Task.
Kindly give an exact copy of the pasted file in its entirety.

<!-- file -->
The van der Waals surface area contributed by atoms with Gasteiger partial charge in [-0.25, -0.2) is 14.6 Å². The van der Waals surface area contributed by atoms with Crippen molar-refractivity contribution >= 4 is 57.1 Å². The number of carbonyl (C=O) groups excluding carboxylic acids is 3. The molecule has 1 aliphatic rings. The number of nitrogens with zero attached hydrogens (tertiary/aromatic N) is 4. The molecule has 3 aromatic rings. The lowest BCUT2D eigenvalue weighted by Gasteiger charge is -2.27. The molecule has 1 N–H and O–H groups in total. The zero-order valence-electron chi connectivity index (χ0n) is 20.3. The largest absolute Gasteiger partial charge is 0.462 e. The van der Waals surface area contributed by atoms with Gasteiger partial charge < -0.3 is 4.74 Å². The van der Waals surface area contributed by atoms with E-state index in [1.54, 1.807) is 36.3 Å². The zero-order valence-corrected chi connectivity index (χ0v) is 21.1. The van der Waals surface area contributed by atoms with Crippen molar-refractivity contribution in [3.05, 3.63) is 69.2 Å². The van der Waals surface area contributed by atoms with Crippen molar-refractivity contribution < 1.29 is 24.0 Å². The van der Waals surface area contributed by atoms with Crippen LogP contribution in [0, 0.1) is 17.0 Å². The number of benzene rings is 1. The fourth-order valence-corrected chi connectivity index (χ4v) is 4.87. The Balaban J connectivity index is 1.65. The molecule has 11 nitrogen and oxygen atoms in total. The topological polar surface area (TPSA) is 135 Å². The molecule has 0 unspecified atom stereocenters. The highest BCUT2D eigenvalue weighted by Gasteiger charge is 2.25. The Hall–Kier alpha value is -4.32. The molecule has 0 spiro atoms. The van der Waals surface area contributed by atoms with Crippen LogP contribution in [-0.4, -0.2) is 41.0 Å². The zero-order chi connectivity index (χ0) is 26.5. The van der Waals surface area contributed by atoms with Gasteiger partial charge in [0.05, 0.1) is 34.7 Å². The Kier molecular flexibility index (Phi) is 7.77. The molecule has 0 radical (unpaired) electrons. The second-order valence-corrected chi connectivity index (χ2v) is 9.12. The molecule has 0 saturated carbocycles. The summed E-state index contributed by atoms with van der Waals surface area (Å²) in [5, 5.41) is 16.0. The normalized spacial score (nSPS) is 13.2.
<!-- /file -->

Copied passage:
The van der Waals surface area contributed by atoms with Gasteiger partial charge in [-0.25, -0.2) is 14.6 Å². The van der Waals surface area contributed by atoms with Crippen molar-refractivity contribution >= 4 is 57.1 Å². The number of carbonyl (C=O) groups excluding carboxylic acids is 3. The molecule has 1 aliphatic rings. The number of nitrogens with zero attached hydrogens (tertiary/aromatic N) is 4. The molecule has 3 aromatic rings. The lowest BCUT2D eigenvalue weighted by Gasteiger charge is -2.27. The molecule has 1 N–H and O–H groups in total. The zero-order valence-electron chi connectivity index (χ0n) is 20.3. The largest absolute Gasteiger partial charge is 0.462 e. The van der Waals surface area contributed by atoms with Gasteiger partial charge < -0.3 is 4.74 Å². The van der Waals surface area contributed by atoms with E-state index in [1.54, 1.807) is 36.3 Å². The zero-order valence-corrected chi connectivity index (χ0v) is 21.1. The van der Waals surface area contributed by atoms with Crippen molar-refractivity contribution in [3.05, 3.63) is 69.2 Å². The van der Waals surface area contributed by atoms with Crippen molar-refractivity contribution < 1.29 is 24.0 Å². The van der Waals surface area contributed by atoms with Crippen LogP contribution in [0, 0.1) is 17.0 Å². The number of benzene rings is 1. The fourth-order valence-corrected chi connectivity index (χ4v) is 4.87. The Balaban J connectivity index is 1.65. The molecule has 11 nitrogen and oxygen atoms in total. The topological polar surface area (TPSA) is 135 Å². The molecule has 0 unspecified atom stereocenters. The highest BCUT2D eigenvalue weighted by Gasteiger charge is 2.25. The Hall–Kier alpha value is -4.32. The molecule has 0 spiro atoms. The van der Waals surface area contributed by atoms with Crippen LogP contribution in [-0.4, -0.2) is 41.0 Å². The zero-order chi connectivity index (χ0) is 26.5. The van der Waals surface area contributed by atoms with Gasteiger partial charge in [0.05, 0.1) is 34.7 Å². The Kier molecular flexibility index (Phi) is 7.77. The molecule has 0 radical (unpaired) electrons. The second-order valence-corrected chi connectivity index (χ2v) is 9.12. The molecule has 0 saturated carbocycles. The summed E-state index contributed by atoms with van der Waals surface area (Å²) in [5, 5.41) is 16.0. The normalized spacial score (nSPS) is 13.2.